Qualifying for social security disability can provide life-changing income for those that are unable to earn a livable wage due to their disability. But if it is deemed you are able to make money – even though it may not be the full amount you once were – you can still be denied SSD benefits.
For those who do receive benefits, the amounts can often not be enough to continue the lifestyle they once had.
To combat this issue, individuals will often still earn money that are drawing disability. As you can imagine, there are guidelines to the amount that can be earned in this circumstance as well. This amount is adjusted every year as well. So you may be asking, “how much can I earn on social security disability in 2019?”
How Much Can My Income Be to Be Awarded Social Security Disability Income in 2019?
First, let’s look at how much income the Social Security Administration (SSA) will consider enough to support yourself without receiving benefits. Typically, if you are found to be able to perform a job that pays $1,220 per month or greater, the SSA will often reject your claim. If you are blind, that threshold is higher, as that amount will typically be at $2,040 per month.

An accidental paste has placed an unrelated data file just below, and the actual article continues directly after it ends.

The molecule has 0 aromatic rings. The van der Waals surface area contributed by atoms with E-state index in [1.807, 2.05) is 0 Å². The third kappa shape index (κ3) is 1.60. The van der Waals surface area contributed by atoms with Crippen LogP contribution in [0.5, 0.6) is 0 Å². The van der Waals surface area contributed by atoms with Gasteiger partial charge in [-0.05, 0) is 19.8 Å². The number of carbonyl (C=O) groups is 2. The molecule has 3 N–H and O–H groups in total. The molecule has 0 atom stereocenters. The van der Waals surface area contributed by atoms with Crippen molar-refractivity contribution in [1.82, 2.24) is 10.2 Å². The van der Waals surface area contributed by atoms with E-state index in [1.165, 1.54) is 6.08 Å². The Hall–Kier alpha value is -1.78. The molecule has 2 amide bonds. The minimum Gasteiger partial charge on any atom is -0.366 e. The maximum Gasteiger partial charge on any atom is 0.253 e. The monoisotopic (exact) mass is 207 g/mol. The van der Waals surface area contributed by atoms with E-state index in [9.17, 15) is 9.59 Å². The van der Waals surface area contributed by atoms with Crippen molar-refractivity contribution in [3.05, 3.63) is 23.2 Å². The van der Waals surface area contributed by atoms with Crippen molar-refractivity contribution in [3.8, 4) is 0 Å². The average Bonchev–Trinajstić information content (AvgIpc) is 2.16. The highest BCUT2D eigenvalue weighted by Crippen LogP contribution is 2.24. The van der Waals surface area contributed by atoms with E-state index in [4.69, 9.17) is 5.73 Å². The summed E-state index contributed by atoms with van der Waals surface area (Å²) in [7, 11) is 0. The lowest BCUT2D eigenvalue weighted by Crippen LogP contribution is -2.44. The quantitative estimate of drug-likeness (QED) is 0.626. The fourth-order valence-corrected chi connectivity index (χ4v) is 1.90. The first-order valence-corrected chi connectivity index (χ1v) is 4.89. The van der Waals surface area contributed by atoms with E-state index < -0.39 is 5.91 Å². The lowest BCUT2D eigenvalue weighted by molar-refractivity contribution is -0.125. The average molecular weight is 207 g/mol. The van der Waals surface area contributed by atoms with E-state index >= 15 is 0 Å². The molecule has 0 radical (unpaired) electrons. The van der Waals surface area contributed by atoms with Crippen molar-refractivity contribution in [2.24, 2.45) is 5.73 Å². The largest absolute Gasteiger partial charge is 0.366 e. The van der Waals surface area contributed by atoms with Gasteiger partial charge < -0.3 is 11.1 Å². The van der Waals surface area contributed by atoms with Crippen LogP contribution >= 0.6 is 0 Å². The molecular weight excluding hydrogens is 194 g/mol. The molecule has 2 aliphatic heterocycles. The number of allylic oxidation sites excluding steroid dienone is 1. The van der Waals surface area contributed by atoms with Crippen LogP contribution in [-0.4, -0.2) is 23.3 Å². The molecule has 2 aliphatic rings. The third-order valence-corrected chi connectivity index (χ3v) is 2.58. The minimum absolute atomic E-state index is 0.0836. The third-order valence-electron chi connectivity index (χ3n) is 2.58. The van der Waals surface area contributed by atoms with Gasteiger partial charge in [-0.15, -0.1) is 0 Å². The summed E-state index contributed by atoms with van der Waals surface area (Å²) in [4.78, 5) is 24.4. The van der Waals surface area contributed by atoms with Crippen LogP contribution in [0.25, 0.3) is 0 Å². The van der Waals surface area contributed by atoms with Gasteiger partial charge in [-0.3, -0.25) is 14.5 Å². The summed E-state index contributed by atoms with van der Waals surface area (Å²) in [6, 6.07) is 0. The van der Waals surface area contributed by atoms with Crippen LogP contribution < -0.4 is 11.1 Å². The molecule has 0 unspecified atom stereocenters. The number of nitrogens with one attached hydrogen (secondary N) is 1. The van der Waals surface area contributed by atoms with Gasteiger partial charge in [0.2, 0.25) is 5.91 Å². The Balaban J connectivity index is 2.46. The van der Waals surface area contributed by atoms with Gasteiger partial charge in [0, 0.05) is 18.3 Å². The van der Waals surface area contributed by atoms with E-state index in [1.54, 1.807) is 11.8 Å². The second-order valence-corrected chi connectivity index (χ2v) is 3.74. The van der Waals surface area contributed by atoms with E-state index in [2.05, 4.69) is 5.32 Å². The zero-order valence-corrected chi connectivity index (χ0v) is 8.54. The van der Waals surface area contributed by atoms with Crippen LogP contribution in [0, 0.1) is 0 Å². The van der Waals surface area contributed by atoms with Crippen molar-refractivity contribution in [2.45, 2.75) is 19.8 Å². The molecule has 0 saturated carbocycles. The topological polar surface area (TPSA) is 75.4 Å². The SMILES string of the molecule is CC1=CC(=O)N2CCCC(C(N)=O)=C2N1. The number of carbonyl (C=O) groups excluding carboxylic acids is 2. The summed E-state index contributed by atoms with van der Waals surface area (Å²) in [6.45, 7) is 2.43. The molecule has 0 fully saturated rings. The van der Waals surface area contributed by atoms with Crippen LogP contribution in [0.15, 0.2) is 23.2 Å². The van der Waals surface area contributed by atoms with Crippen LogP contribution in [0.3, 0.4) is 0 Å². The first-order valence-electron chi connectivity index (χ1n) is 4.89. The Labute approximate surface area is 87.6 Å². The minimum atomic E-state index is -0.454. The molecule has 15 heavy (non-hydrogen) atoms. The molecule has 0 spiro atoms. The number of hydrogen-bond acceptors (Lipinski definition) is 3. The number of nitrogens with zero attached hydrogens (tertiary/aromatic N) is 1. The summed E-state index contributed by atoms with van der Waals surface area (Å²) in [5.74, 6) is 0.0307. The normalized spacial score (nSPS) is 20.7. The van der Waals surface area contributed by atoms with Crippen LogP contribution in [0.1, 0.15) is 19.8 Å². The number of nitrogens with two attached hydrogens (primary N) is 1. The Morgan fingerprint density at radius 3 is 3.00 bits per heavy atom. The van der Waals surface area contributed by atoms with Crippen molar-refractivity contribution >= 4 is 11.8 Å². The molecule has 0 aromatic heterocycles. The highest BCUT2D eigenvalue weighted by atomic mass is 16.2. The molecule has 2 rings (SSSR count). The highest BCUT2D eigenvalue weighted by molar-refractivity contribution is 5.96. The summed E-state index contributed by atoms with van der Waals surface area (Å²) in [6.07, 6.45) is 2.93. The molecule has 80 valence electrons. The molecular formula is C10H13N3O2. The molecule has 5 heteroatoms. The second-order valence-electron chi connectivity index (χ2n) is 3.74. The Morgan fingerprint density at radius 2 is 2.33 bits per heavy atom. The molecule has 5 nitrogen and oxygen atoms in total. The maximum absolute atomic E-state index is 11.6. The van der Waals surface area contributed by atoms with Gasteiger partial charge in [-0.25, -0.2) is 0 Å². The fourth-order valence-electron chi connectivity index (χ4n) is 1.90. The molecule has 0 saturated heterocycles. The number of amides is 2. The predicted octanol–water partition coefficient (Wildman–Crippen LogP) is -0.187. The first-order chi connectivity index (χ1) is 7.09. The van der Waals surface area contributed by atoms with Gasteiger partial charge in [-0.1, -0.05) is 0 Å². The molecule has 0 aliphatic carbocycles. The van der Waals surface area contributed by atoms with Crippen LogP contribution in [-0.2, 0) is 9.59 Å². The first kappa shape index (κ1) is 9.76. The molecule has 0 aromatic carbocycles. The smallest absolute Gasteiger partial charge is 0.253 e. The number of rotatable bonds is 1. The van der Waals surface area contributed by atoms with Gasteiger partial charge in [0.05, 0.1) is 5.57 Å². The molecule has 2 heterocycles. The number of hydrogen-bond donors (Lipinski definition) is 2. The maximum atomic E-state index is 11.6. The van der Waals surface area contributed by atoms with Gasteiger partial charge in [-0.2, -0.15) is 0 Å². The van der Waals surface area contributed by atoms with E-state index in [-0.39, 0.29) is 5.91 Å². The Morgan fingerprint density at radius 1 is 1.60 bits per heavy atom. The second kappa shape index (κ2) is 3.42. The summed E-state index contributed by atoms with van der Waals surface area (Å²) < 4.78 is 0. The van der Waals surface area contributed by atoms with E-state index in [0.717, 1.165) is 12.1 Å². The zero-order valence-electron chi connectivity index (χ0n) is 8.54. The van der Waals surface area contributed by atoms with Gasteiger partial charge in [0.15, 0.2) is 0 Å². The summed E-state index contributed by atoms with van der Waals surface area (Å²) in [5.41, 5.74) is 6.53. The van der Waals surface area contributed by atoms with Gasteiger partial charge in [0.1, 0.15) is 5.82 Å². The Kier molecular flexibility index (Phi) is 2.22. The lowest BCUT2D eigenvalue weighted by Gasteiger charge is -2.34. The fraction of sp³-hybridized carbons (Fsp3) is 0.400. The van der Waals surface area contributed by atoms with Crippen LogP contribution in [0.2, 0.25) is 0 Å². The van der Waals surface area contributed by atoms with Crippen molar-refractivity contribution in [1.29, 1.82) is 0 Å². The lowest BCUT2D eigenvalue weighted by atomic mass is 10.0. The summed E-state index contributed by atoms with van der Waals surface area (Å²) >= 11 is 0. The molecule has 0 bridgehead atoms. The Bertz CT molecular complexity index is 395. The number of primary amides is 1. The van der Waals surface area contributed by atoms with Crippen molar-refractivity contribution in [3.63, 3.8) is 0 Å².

Of course, none of this comes into play at all if your condition doesn’t qualify as a disability according to the SSA. The condition must be severe enough to interfere with your life and ability to work, which can cover both physical and mental limitations. And if you are denied, a lawyer can often help you appeal your claim, which many times ends up in individuals ultimately receiving benefits.
How Much Can I Earn While Drawing Social Security Disability in 2019?
While you cannot make over $1,220 per month to be approved for social security disability, the rules change if you are approved in terms of what you are allowed to make while drawing disability. It is expected that you are not working for a living if you are drawing benefits, but you are allowed to make money within a certain threshold. This is considered a trial work period.
For 2019, you can only early $880 per month during a trial work period while receiving social security disability benefits. If you earn less than $880, it should not trigger a trial work period and is likely acceptable.
Earning more than the $880 per month could cause your benefits to be discontinued. Since all income while drawing disability needs to be reported, earning too much will be flagged. And once your trial work period ends, it is expected that you will not continue working.
In addition, if you are working while on social security disability, your inability to work a job which has a regular wage could come into question, sparking a re-evaluation of benefits.
If you are currently on social security disability benefits and considering working to earn supplemental income, it would be a good idea to ask an attorney if it is a good idea.
If you have any questions on this topic, or need help applying or appealing a decision concerning social security disability, don’t hesitate to call Tabak Law at 844-432-0114.